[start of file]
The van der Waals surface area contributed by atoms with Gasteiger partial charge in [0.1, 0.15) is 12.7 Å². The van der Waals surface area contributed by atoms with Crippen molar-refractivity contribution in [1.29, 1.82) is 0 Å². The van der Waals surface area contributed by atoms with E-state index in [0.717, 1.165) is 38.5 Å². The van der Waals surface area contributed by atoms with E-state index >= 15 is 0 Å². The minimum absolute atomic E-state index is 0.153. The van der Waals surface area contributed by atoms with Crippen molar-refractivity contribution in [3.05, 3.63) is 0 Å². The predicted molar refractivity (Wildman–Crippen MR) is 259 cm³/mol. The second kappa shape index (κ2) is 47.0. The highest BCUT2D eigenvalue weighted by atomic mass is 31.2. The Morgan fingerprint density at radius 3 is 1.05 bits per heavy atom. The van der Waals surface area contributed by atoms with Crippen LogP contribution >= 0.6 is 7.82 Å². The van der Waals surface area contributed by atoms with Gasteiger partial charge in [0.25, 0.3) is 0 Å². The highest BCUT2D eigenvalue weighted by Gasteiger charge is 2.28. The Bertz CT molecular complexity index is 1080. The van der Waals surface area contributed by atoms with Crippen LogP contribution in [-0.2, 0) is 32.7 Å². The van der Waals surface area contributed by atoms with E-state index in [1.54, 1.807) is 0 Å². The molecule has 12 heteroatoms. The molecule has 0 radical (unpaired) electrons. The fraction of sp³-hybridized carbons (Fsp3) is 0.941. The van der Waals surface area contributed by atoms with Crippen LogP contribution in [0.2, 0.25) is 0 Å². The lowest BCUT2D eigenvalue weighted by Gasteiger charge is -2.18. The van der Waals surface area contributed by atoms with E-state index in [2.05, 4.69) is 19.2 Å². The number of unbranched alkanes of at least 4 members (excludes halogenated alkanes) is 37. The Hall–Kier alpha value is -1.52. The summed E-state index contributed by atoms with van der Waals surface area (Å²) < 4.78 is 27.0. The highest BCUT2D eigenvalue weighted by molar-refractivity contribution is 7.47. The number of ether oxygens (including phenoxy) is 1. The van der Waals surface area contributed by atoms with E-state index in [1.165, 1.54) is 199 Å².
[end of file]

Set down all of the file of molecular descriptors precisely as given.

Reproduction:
The van der Waals surface area contributed by atoms with Gasteiger partial charge in [0.1, 0.15) is 12.7 Å². The van der Waals surface area contributed by atoms with Crippen molar-refractivity contribution in [1.29, 1.82) is 0 Å². The van der Waals surface area contributed by atoms with E-state index in [0.717, 1.165) is 38.5 Å². The van der Waals surface area contributed by atoms with E-state index >= 15 is 0 Å². The minimum absolute atomic E-state index is 0.153. The van der Waals surface area contributed by atoms with Crippen molar-refractivity contribution in [3.05, 3.63) is 0 Å². The predicted molar refractivity (Wildman–Crippen MR) is 259 cm³/mol. The second kappa shape index (κ2) is 47.0. The highest BCUT2D eigenvalue weighted by atomic mass is 31.2. The Morgan fingerprint density at radius 3 is 1.05 bits per heavy atom. The van der Waals surface area contributed by atoms with Crippen LogP contribution >= 0.6 is 7.82 Å². The van der Waals surface area contributed by atoms with Gasteiger partial charge in [0.25, 0.3) is 0 Å². The highest BCUT2D eigenvalue weighted by Gasteiger charge is 2.28. The Bertz CT molecular complexity index is 1080. The van der Waals surface area contributed by atoms with Crippen LogP contribution in [-0.2, 0) is 32.7 Å². The van der Waals surface area contributed by atoms with E-state index in [1.54, 1.807) is 0 Å². The molecule has 12 heteroatoms. The molecule has 0 radical (unpaired) electrons. The fraction of sp³-hybridized carbons (Fsp3) is 0.941. The van der Waals surface area contributed by atoms with Crippen LogP contribution in [0.2, 0.25) is 0 Å². The lowest BCUT2D eigenvalue weighted by Gasteiger charge is -2.18. The van der Waals surface area contributed by atoms with E-state index in [2.05, 4.69) is 19.2 Å². The number of unbranched alkanes of at least 4 members (excludes halogenated alkanes) is 37. The Hall–Kier alpha value is -1.52. The summed E-state index contributed by atoms with van der Waals surface area (Å²) < 4.78 is 27.0. The highest BCUT2D eigenvalue weighted by molar-refractivity contribution is 7.47. The number of ether oxygens (including phenoxy) is 1. The van der Waals surface area contributed by atoms with E-state index in [1.165, 1.54) is 199 Å².